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What is an ADHD Patch?

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  • Written By: Anna T.
  • Edited By: Melissa Wiley
  • Last Modified Date: 09 March 2019
  • Copyright Protected:
    2003-2019
    Conjecture Corporation
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An ADHD patch is a small adhesive worn on the skin to medicate someone with attention deficit hyperactivity disorder, or ADHD, throughout the day. In most cases, the patch should be worn for up to nine hours at a time. After the patch is removed, the medication typically stays in the system for two or three more hours. This patch was designed for children who are not able to take oral medications for ADHD. Children who have trouble swallowing pills or are afraid to try to swallow a pill may be able to wear this patch and get the same benefits of other prescription ADHD medicine.

The ADHD patch contains methylphenidate, which is also the active ingredient in most other ADHD medications. There was some cause for concern when the patch was initially released because experts believed it had more risks associated with wearing it than other drugs prescribed for ADHD. It was finally determined that these risks were no greater than the ones associated with prescription ADHD medication and that it should be beneficial for children suffering from ADHD to wear. When the patch was first released, it was designed to be worn for 12 hours, but has since been redesigned to be worn for only nine hours.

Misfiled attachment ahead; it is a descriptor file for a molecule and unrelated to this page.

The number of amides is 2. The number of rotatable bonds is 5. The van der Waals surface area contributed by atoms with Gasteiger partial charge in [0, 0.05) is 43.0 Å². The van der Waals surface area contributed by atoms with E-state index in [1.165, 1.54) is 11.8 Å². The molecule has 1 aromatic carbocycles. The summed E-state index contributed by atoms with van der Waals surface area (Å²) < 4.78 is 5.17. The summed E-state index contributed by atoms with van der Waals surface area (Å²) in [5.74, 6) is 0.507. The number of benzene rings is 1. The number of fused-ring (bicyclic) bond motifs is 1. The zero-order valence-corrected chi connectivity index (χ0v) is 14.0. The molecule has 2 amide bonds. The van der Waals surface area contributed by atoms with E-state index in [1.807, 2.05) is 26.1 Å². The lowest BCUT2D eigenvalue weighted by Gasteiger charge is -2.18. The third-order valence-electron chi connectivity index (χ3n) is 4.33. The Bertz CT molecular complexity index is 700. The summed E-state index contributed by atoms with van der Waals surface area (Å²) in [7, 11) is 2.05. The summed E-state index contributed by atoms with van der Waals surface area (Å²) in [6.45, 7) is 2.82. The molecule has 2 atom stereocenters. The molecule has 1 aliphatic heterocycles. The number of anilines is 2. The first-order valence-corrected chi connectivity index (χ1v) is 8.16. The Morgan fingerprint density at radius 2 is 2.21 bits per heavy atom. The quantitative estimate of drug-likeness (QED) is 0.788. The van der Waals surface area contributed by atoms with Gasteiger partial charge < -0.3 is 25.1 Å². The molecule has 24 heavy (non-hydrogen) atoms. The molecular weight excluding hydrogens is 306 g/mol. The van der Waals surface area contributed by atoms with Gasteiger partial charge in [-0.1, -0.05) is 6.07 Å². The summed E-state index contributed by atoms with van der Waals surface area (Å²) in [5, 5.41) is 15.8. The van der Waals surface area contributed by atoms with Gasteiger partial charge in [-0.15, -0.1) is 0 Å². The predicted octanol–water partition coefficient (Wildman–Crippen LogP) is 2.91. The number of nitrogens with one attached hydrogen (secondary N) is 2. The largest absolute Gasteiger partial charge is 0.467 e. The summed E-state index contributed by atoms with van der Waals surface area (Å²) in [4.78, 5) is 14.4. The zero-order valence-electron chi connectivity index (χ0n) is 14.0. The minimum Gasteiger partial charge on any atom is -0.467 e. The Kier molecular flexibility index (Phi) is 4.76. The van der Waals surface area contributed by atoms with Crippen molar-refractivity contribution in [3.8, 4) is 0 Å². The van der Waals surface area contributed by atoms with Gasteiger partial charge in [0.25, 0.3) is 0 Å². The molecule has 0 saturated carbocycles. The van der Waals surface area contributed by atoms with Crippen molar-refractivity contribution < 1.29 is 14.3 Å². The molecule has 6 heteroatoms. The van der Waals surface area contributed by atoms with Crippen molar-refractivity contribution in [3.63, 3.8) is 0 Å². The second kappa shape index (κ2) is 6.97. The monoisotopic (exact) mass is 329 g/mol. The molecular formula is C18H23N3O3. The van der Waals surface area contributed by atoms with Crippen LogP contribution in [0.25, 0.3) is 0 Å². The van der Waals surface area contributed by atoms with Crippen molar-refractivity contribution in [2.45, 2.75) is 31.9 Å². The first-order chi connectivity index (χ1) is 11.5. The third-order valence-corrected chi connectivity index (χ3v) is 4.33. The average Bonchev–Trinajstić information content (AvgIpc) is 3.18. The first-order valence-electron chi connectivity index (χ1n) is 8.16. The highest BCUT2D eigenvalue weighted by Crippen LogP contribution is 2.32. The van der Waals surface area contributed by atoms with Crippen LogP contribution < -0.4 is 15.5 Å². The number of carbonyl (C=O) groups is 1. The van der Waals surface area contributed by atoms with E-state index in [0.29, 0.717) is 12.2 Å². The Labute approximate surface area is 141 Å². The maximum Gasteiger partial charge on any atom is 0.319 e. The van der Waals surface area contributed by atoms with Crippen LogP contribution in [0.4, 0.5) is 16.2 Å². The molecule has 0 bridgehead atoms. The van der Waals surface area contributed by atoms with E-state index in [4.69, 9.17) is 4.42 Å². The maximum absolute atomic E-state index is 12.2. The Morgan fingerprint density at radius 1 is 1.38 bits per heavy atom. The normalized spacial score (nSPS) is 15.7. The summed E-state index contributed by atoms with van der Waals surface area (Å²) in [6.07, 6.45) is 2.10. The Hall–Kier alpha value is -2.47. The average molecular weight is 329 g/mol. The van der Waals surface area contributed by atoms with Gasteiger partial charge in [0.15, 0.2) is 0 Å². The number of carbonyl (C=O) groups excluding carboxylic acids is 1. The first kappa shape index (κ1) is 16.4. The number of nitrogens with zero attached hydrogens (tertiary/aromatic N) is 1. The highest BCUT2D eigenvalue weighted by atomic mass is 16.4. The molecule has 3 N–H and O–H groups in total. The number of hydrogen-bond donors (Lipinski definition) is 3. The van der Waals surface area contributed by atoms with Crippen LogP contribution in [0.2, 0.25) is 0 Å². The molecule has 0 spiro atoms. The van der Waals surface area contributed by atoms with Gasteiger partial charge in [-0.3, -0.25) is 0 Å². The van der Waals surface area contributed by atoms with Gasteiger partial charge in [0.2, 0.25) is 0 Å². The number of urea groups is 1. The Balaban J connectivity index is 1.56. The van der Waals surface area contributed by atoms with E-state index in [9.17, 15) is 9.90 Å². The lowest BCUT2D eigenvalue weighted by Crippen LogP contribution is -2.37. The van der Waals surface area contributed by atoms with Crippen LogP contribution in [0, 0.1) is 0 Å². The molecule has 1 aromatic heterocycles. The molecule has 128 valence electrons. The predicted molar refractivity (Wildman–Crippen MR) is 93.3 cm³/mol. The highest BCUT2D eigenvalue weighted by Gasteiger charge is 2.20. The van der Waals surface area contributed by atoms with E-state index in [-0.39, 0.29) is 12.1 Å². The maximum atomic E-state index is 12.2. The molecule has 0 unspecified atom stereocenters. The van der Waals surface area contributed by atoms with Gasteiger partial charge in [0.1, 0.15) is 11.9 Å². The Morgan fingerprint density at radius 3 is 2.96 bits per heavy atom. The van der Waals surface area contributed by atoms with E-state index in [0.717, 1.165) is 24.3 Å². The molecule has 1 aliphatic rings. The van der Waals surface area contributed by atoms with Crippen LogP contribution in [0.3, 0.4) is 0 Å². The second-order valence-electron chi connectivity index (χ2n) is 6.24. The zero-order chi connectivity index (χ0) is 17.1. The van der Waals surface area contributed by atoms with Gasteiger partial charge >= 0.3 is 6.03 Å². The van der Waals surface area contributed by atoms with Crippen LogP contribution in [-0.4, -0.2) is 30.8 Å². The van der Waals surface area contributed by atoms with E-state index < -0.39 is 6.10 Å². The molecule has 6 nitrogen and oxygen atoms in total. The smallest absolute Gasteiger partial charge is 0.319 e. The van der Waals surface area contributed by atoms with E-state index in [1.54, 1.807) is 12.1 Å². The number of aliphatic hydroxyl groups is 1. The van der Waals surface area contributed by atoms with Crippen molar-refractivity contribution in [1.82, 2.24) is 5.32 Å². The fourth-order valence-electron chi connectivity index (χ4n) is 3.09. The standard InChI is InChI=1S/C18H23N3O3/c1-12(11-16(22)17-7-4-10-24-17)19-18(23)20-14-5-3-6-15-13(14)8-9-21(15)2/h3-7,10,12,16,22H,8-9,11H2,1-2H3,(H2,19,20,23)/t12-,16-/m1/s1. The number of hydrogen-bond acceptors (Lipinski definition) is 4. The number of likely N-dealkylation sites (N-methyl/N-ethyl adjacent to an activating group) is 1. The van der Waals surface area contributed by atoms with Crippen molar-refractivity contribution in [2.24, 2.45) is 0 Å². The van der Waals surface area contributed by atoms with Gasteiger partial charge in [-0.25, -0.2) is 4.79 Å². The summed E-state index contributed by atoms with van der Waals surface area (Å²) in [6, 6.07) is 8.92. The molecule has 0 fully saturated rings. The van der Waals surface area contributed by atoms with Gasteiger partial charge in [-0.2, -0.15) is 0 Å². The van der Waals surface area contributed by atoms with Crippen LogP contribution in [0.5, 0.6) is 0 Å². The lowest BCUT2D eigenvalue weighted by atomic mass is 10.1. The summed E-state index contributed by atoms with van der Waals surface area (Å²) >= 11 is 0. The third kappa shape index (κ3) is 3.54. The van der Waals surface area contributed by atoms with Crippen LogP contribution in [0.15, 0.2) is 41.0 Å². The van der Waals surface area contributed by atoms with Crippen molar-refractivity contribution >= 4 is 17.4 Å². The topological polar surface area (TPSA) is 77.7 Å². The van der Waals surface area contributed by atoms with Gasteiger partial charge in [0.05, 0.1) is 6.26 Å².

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Some of the more common side effects associated with wearing the ADHD patch may include skin irritation, weight loss, and insomnia. Some children who wear the patch also develop cold-like symptoms and may feel nauseous. Other side effects of wearing the patch that are generally considered serious may include depression, vision problems, and persistent headaches. Possible problems that should be brought to a doctor's attention also include irregular heartbeat, seizures, and excessive anxiety. Parents should pay close attention to how their children react to the ADHD patch, particularly during the first few days of use, to be sure that no serious side effects are going to occur.

In most cases, a patient who is unable to use the ADHD patch is not advised to stop using it all at once. Doctors typically recommend that an ADHD patient is weaned off the patch slowly. This is often done by lowering the dosage over a short period of time. People who quit using the patch all at once may experience negative side effects including mental confusion and severe depression. Parents of a child on the ADHD patch should speak with a doctor if it appears the child cannot use the patch, and follow the doctor's advice on how to stop using it.

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